• Easier framing: Has an electronic viewfinder for image composition and settings control.
  • More detailed LCD: Has a higher resolution rear screen (1440k vs 922k dots).
  • Fewer buttons to press: Has a touchscreen to facilitate handling and shooting adjustments.
  • Faster shutter: Has higher mechanical shutter speed (1/8000s vs 1/3200s) to freeze action.
  • Faster burst: Shoots at higher frequency (10 vs 5.9 flaps/sec) to capture the decisive moment.
  • Less disturbing: Has an electronic shutter option for completely silent shooting.
  • Easier time-lapse photography: Has an intervalometer built-in for low frequency shooting.
  • More flexible: Takes interchangeable lenses and can thus be used with specialty optics.
  • Longer lasting: Gets more shots (690 versus 250) out of a single battery charge.
  • Better sealing: Is splash and dust sealed for shooting in inclement weather conditions.
  • Better lighting: Features a hotshoe and can thus hold and trigger an external flash gun.
  • Faster data transfer: Supports a more advanced USB protocol (3.1 vs 2.0).
  • Better studio light control: Has a PC Sync socket to connect to professional strobe lights.
  • Greater peace of mind: Features a second card slot as a backup in case of memory card failure.
  • Faster buffer clearing: Supports Ultra High Speed (UHS-II) SDXC cards on both slots.
  • More modern: Reflects 2 years and 5 months of technical progress since the SX730 launch.

If the number of relative strengths (bullet points above) is taken as a guide, the A9 II is the clear winner of the contest (26 : 8 points). However, the pertinence of the various camera strengths will differ across photographers, so that you might want to weigh individual camera traits according to their importance for your own imaging needs before making a camera decision. A professional wedding photographer will view the differences between cameras in a way that diverges from the perspective of a travel photog, and a person interested in cityscapes has distinct needs from a macro shooter. Hence, the decision which camera is best and worth buying is often a very personal one.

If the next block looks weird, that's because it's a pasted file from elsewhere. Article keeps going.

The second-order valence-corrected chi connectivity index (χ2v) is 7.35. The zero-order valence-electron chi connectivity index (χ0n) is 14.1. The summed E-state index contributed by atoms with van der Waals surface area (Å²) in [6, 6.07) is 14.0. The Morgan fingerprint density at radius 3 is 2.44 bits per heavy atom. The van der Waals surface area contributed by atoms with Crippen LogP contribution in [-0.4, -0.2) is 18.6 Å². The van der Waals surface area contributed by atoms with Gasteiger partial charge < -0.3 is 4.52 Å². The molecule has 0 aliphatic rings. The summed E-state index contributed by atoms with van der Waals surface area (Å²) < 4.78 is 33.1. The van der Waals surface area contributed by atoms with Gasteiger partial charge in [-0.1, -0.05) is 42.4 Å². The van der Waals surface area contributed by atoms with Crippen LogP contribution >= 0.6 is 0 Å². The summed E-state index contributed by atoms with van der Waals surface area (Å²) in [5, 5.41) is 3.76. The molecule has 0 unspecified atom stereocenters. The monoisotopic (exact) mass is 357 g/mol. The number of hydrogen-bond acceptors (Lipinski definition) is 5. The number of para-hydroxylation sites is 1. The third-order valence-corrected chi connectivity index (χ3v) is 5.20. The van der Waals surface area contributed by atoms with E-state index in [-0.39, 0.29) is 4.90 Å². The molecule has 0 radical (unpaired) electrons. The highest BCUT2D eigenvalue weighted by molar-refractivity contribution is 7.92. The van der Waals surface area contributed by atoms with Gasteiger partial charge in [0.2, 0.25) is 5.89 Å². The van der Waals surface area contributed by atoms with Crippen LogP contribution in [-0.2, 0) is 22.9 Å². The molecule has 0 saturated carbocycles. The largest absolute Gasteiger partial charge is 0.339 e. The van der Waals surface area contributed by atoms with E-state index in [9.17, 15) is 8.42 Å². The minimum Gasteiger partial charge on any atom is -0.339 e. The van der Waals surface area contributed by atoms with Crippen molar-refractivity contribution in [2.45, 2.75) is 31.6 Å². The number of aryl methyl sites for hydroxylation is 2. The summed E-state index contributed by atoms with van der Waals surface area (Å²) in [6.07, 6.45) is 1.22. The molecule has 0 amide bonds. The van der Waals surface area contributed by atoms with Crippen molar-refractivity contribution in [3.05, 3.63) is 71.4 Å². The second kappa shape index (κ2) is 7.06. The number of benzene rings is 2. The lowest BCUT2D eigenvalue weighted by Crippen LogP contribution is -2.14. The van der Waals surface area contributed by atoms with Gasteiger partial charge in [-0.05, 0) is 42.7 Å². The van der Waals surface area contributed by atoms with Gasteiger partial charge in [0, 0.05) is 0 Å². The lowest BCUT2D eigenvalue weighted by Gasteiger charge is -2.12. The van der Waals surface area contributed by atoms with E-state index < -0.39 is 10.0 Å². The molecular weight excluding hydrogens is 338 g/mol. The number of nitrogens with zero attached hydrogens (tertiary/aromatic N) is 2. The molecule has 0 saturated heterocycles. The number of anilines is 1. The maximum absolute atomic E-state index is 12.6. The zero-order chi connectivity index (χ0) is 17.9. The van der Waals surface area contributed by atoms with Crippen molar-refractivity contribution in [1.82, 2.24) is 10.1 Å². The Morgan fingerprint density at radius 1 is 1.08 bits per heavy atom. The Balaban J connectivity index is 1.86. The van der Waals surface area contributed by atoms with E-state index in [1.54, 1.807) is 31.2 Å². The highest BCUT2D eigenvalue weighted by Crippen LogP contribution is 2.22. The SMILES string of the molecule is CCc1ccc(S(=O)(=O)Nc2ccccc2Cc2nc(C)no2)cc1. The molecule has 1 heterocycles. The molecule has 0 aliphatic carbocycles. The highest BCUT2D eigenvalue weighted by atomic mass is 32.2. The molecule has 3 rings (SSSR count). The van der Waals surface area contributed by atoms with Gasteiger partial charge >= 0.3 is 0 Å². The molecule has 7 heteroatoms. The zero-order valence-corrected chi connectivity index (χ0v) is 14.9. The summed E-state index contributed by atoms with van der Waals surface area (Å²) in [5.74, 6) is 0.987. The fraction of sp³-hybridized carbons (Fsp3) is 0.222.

SX730 08:26 A9 II

How about other alternatives? Do the specifications of the Canon SX730 and the Sony A9 II place the cameras among the top in their class? Find out in the latest Best Superzoom Camera and Best Mirrorless Interchangeable Lens Camera listings whether the two cameras rank among the cream of the crop.

In any case, while the comparison of the spec-sheets of cameras can offer a general idea of their imaging potential, it remains incomplete and does no justice, for example, to the way the SX730 or the A9 II perform in practice. At times, user reviews, such as those published at amazon, address these issues in a useful manner, but such feedback is on many occasions incomplete, inconsistent, and unreliable.

Expert reviews